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TWENTY-FIFTH SUNDAY ORDINARY TIME 2019

One of the ways we can describe Jesus is as being pure love and mercy. There are no conditions attached when Jesus offers his love and mercy to us. He is not capable of saying, “I will love you if you do this for me.” Jesus would never say, “If you love me, then I will be able to love you.” Jesus’ love is without limits or restrictions. Jesus also offers his mercy in the same way, without any constraints.
In his mercy, Jesus will forgive every one of our sins regardless of its depravity. A key point to remember is that Jesus can only offer us his mercy. As with the love of Jesus, his mercy is never thrust upon us. It is up to us whether we embrace his compassion that will deliver us from our sins.
We are the ones who must present ourselves before Jesus asking for forgiveness through the Sacrament of Reconciliation to experience his mercy. As we know in Reconciliation, Jesus gives us absolution for our sins before we leave the confessional. There are no strings attached. Jesus wipes away our confessed sins. The penance we receive should remind us of the cross Jesus bore for us to be able to experience the redemption from sin. In completing the penance given, we are expressing our desire to conform our lives to Jesus, the desire to live without sin.
However, lurking about is the devil who immediately pushes us to begin to sin again. He brings us to the threshold of sin, time, and time again. As opposed to the common belief, it is not the devil does not make us sin. He only gives us the opportunity; we are the ones who step over the line. The devil presents us with choices that tweak our desires. We are the ones who fail to follow the moral conscience the Lord provides to help us determine right from wrong.
Thus, we need to determine which master we want to serve, the devil, or God. If we want to follow the Lord, then this life on earth will be an effort as we suppress our free will to follow the desires that violate our moral conscience. We will experience being merciful to others by sharing our gifts, whether financial or talents. We will recognize that we will struggle to live in Jesus’ words to love God and our neighbor. Over and over again, we will need to humble ourselves from our inevitable faults and ask for forgiveness. We will strive to be faithful, growing stronger each day through Jesus’ love and mercy. We will prayerfully keep our hearts focused on the promise of heaven.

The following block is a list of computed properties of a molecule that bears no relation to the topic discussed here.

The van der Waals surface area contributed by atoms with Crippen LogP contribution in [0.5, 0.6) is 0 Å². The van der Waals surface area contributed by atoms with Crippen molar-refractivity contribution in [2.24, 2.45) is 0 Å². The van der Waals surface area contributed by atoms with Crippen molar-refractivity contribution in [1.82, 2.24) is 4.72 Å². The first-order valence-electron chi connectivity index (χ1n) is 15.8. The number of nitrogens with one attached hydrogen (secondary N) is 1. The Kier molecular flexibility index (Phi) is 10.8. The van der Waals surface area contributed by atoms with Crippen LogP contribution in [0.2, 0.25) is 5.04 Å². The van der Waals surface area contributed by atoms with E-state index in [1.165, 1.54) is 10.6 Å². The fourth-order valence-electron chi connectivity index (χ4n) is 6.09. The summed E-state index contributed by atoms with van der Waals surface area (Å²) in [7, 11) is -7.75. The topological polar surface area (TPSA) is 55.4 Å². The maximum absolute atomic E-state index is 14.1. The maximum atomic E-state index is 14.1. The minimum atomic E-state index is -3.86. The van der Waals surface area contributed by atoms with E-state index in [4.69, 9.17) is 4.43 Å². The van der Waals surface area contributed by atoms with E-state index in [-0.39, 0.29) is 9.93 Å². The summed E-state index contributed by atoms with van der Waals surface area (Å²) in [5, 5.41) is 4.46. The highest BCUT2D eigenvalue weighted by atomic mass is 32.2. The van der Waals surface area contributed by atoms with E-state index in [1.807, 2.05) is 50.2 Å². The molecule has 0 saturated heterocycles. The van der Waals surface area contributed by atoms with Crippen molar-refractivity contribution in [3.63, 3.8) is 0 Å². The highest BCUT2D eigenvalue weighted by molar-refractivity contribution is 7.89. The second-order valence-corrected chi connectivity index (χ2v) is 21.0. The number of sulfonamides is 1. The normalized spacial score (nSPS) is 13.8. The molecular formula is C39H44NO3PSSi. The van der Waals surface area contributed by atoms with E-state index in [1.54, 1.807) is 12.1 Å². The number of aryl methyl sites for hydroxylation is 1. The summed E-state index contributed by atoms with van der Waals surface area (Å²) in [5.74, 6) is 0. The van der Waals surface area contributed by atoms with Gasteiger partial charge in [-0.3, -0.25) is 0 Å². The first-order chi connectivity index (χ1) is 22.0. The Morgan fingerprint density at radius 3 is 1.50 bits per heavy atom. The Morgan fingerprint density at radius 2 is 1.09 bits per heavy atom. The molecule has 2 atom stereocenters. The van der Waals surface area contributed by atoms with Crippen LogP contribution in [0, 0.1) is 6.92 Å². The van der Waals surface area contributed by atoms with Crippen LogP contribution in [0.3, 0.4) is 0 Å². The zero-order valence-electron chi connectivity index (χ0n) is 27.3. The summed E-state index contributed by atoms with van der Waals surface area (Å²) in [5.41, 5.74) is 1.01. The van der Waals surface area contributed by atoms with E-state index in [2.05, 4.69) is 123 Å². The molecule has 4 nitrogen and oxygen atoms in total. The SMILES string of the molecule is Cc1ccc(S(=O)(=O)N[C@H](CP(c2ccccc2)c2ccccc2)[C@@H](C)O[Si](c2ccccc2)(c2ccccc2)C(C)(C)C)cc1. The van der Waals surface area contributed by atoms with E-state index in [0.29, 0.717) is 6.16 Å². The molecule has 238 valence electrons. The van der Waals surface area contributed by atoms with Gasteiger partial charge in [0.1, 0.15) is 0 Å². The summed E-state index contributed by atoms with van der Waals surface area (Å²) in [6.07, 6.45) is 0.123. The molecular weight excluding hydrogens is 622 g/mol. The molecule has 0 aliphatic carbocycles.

Alternatively, others chose to follow the devil. The evil one makes promises that appeal to one’s vanity, one’s desires to be powerful and wealthy, to know all the pleasures of the world. One can be self-indulgent, prideful in collecting everything that brings satisfaction to every selfish want. If one follows this master, sin is a silly word that will not factor into any decision made.
Such is the attitude of the steward in today’s Gospel story. He confidently steals from his master until the master becomes aware of the miscreant’s deeds. Instead of showing remorse, the steward continues in his sinful ways habits by collaborating with his master’s debtors to rewrite promissory notes for smaller amounts than the actual debt owed.
All parties in the parable have colluded with the devil in their actions — the threat of the effects of sin on their souls was not a consideration. The steward reduces the debt, with the hope that the debtors will remember his efforts and see to his physical needs for shelter and food once he loses his job. The steward, who seemed to be doing a merciful act by reducing the debts, is only enabling the debtors to become dishonest as well. In their acts, the debtors are as guilty of stealing as is the steward. The master, who should be furious when he discovers an additional loss of his income, praises the steward for his sinful ingenuity. We can see how the devil has infiltrated every aspect of this event, successfully tempting all these men to place wealth as the ultimate goal. In no part of this story, does one find any action that leads any of them to Jesus, the master we should follow if we want eternal life.
In the parable, one may believe money to be the cause of the evilness that occurred. Money itself is not evil. It is the acts that people do after procuring wealth that brings about wickedness in people. Money becomes tainted with evil because it is easy to fall victim to the devil’s temptations of identifying personal gain as the priority in one’s life. Money, however, loses its sinful stink when we use it to serve others and not indulge ourselves. Jesus does not want us to abstain from all the world’s pleasures and entertainments, but we should be using our moral conscience to guide us.
We cannot serve two masters. We must choose between Jesus and the devil. There are no other options. If we direct our acts to design a personal paradise in this world, then we are obligating ourselves to the devil. Following his beck and call will eventually bring us to despair and torment. Continually listening to his lies takes one down the slippery slope of sin that ends in the fires of hell for all eternity.
If one chooses Jesus as the master of our lives, then we accept the suffering on earth looking forward to the peace of heaven. If we are using our acquisitions of material goods to seek eternal happiness, then we are allowing Jesus to guide us. With Jesus as our master, we are confident that by placing our trust solely in him, we will receive his love and mercy that is unending.
Take time today to consider; which master are you following?
Deacon Dan Gilbert

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